dinky-di

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English[edit]

Alternative forms[edit]

Etymology[edit]

Fanciful diminutive form of dinkum.

Pronunciation[edit]

Adjective[edit]

dinky-di (not comparable)

  1. (Australian slang) Genuine, true.
    • 1950, Nevil Shute, A Town Like Alice, 2010, unnumbered page,
      ‘Is that dinky-die?’ he asked. ‘You came on to Australia because of me?’
    • 1962, Show: The Magazine of the Arts, Volume 2, page 74,
      Since Miss McKendry is a dinky-die Aussie with an accent thick as a kangaroo′s tail, she was hexed from the start.
    • 1985, Peter Carey, Illywhacker, Faber and Faber 2003, p. 282:
      ‘I was nearly a doctor,’ she said.
      ‘Fair dinkum?’
      Dinky-di.’
    • 1986, Tony Wheeler, Australia, A Travel Survival Kit, Volume 4, page 43,
      For real value for money there are a couple of dinky-die Australian eating places you should certainly try, though.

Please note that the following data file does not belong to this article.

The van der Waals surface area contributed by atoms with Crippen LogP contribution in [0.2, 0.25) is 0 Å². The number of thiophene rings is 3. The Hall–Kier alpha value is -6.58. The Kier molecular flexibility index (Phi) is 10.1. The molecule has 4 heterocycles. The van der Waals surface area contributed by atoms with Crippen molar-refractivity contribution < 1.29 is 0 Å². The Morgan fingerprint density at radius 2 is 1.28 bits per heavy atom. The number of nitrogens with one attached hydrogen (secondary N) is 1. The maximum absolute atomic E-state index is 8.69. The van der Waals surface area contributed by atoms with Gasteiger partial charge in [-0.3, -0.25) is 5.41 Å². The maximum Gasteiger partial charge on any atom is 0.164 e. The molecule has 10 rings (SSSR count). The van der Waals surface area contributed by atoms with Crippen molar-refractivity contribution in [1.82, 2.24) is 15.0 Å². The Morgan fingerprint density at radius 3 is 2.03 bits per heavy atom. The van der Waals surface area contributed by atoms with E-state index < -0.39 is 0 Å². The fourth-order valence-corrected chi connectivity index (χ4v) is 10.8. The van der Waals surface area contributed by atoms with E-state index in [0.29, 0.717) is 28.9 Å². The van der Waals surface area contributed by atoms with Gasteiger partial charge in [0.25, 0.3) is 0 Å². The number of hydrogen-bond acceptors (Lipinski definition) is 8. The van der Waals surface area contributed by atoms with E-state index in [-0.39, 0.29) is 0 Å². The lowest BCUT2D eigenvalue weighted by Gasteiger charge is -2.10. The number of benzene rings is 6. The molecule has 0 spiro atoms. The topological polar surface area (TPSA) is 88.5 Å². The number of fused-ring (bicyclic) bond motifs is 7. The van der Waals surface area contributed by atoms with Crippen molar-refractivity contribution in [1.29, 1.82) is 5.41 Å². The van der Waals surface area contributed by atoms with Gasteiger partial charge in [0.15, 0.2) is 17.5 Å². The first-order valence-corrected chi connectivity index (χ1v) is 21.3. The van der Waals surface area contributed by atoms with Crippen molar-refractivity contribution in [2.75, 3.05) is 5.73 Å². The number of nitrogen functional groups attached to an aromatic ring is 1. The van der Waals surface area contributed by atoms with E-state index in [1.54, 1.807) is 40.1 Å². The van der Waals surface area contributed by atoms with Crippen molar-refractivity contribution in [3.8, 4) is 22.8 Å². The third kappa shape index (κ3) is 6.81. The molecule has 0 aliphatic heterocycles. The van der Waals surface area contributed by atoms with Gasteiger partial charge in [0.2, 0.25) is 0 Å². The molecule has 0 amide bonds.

2. (Australian slang, by extension) Authentically Australian.
    • 2009, Harry Blackley, Korean Rose, page 99,
      “Wonderful! By the time we′re old I'll be able to speak like an Australian.”
      “No way. You′ll never be dinky die. Your English is much too cultured. Just like you.”
    • 2009, Madeleine St. John, The Women in Black, page 155,
      ‘Come and meet Sandor and Eva, and here is their son Miklos, all right, Michael he insists on being now, he is dinky-die as they say, a proper Australian, he even forgets how to speak Hungarian, he has just left school like you— [] .’
  3. (Australian slang) Honest, on the level.
    • 1959, Helen Marjorie Fowler, Hold a Bright Mirror, page 98,
      And if you want my dinky-die advice, you′ll let me take you to the cops.
  4. (Australian slang) True blue, steadfastly loyal.
    • 1939, Australian Parliament, Parliamentary Debates, Volume 162, page 1254,
      These men to whom I am referring are “dinky-die” diggers and patriots.

Synonyms[edit]